Fentanyl withdrawal symptoms can include:
- Nausea and vomiting
- Increased blood pressure
- Chills and sweating
- Joint pain
- Overall muscle pain and aches
Once an individual finishes the process of detoxing, they must then begin the addiction treatment process. It’s true that detox is very important as it breaks the physical addiction symptoms. But, it does not cure the mental addiction that is tied to fentanyl.
Addiction treatment requires a long process. It involves identifying the causes of addiction, acknowledging personal weaknesses that caused the onset of addiction, and recognizing triggers. Recovery is a life-long process and learning to restart your life addiction-free, requires help and support.
Residential Treatment for Fentanyl Addiction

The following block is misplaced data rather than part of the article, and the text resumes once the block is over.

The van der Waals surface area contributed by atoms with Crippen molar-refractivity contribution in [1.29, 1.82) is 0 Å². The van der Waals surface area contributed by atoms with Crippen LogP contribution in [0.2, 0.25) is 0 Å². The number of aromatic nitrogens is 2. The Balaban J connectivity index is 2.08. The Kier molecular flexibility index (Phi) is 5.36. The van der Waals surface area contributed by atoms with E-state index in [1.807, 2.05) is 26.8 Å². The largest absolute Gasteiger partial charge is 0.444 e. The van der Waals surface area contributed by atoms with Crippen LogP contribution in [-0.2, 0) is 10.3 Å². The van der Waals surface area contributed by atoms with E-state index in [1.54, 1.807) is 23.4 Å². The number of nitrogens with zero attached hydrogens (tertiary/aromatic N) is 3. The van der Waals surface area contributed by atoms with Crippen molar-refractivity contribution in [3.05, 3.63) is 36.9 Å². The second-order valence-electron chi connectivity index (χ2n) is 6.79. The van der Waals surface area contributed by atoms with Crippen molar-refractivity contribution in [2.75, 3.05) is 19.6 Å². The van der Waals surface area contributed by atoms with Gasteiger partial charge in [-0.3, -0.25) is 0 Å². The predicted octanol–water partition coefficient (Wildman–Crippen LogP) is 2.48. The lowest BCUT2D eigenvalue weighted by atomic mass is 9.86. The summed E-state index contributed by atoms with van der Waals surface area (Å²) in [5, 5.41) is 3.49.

For a serious opioid addiction such as fentanyl, it is often recommended that an individual undergo a residential treatment program. These programs are often customized to the person undergoing treatment.
However, the treatment time frame is usually between 30-90 days. Research shows that the longer a person is in rehab, the higher the likelihood that they will remain sober.
Both residential (inpatient) treatment and outpatient treatment both offer individual, group, and family therapy programs.
Outpatient Treatment for Fentanyl Addiction
Residential treatment may have a higher success rate. But, it is not always an option. Sometimes individuals are unable to break away from day to day responsibilities. Outpatient treatment is a less expensive alternative that also always a person to reside at home during treatment.
You can still attend therapy programs before or after work but go home afterward. Outpatient treatment is also tailored to the person undergoing rehab; however, treatment can also last up 90 days.
Don’t Struggle with Fentanyl Addiction Any Longer, Contact Us Today
The disease of addiction is difficult to overcome alone, but you don’t have to! At Northbound Treatment, our team of recovery treatment specialists work with you step by step to help you reach your goal of sobriety. Contact us today by calling (866) 511-2458 to discuss your treatment options!